Occasionally, I encounter people who think there was no true religious devotion in the pagan religions of the Graeco-Roman world. That is, that non-Christians did not show the same concern for honoring the gods that Second Temple Jews and nascent Christians did. However, evidence from papyri says otherwise.
For example, note the following papyrus, which is dated around the early second century CE. Although the papyrus is lacking information such as who composed it and to whom it was written, it is evidence that the author of the document desired the person to whom she/he was writing demonstrate his/her piety and attend a religious festival:
“The voyage past the Antaeopolite nome is most troublesome; every day I am burdened on account of it and I am extremely worn out with the matter. If a gratuity must be given to the brother of the mother of Achillas’ sons, please get some lotus (?) for him from Sarapion at my expense. Remember (μέμνη[σ]ο) the night-festival of Isis at the Serapeum” (P. Oxy 3.525; translation taken from Grenfield and Hunt, 3.262).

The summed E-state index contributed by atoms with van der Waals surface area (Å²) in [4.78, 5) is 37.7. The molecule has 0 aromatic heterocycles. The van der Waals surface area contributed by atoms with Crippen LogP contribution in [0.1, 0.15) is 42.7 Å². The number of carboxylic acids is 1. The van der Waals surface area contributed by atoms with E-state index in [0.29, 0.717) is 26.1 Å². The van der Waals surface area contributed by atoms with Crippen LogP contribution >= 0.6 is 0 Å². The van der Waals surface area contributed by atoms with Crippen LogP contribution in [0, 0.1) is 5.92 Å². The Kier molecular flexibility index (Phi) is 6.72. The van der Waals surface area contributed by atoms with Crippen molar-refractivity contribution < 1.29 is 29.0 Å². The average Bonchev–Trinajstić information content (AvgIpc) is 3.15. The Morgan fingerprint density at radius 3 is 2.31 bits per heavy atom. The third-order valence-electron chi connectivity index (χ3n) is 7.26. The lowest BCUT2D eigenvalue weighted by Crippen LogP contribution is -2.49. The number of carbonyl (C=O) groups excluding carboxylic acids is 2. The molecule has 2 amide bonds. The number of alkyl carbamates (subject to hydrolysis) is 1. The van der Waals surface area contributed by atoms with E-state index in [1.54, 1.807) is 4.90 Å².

What we find in this papyrus is a window into the religious mind of the author. The author of this papyrus never thought that we (or anyone else for that matter) would read this private correspondence. Consequently, in a world where paper was expensive, people only took up precious space with matters of significance. Hence, we are able to see that a religious festival was of utmost importance for our author. This is evident in that not only did he/she bring up the topic, but also whoever composed this letter wanted, yea commanded the addressee to attend the religious festival of Isis, for the author used an imperative form of a verb to command the addressee not to forsake the assembly of the devotees of Isis at the Serapeum (“Remember (μέμνη[σ]ο) the night-festival of Isis at the Serapeum”), which was a temple dedicated to the god Sarapis and his female consort Isis. As a result, Paul would likely have made the same comment to the author of this papyrus and he did to the Athenians: “Athenians, I see how extremely religious you are in every way” (Acts 17.22).